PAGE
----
How to spot misleading solar ads

By Aaron Sutch on May 17, 2019

The demand for solar energy is growing across Virginia and across the nation. This is great news! However, as the solar industry grows and more companies enter the market, chances are higher that you might encounter advertisements or sales practices that can be misleading—or potentially even a scam.

Facebook and other social media sites have become common venues for ads promoting “special low-cost, or no upfront cost solar programs”. These adds often target or promote a service for middle-class or low-income homeowners. And while the temptation of spending very little or even making money on a solar installation may be great, there are no special federal or state programs in Virginia that give low cost or no money down solar to homeowners.

These misleading ads are typically used by private companies, many based outside of Virginia, to generate “leads,” or consumers who they think are likely to buy their product or service. When somebody fills in their information through one of these sign-up forms (often marked “enter your information to see if you qualify”), a private company often follows up with some type of solar loan or financing product—which may claim to have zero upfront cost. But this is not a special government or municipal program, because such a program does not exist. It is a private company selling you a solar loan or finance product.

As you’re browsing social media or searching around the internet, here are a few things to look out for to identify these types of ads:

  • The ads may look like an article from an independent publication with a picture of a politician or government official appearing to sign legislation.
  • They might exaggerate the up-front costs of a solar installation and make it look like financing for solar is the only option.
  • They may use clever language that disguises their loan product as solar installations or other home improvements (i.e. roof replacements) that are special programs sponsored by a government or locality—again, there is no such thing in Virginia.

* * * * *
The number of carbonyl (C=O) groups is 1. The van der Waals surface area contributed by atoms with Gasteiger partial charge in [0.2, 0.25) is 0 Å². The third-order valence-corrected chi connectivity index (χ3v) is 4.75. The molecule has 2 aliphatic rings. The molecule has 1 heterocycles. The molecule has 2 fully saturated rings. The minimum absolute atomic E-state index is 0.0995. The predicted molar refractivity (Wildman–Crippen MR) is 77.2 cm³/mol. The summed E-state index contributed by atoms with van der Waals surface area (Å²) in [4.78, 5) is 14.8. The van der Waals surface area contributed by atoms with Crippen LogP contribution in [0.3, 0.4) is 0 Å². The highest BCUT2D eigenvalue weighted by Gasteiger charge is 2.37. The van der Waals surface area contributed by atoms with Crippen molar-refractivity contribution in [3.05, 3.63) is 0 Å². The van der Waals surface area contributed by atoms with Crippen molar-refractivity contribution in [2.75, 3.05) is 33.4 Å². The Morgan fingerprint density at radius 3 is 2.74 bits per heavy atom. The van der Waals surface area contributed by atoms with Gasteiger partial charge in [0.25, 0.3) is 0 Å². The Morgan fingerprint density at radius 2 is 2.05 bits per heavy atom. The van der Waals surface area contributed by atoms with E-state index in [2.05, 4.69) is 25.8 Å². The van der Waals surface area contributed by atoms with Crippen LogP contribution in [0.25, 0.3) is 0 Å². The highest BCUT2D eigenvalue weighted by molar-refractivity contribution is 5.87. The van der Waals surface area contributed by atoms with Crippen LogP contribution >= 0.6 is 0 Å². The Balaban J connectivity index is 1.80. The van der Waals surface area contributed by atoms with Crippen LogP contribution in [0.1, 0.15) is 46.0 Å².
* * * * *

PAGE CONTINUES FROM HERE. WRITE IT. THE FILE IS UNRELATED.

• The ad may claim that their program “funding” is still available, but only in “your area” or that it is only available for a limited time.
  • They may urge you to fill out a form on their website with your address, contact information or your utility bill to see if you “qualify.” This is then used by sales staff to follow up with you and offer their product or services.

As a general rule, always make sure to do your research before signing a solar installation contract: get competing bids, understand your proposal so you can compare apples to apples, and reach out to your local installers with questions. Virginia has a lot of excellent local installers that service all areas of the Commonwealth!

Solar United Neighbors is always happy to be a resource. As a 501(c)(3) non-profit, our mission is to help people go solar, join together, and fight for their energy rights. To learn how your can be an informed solar consumer, contact us and download our Go Solar Guide by following the link below.

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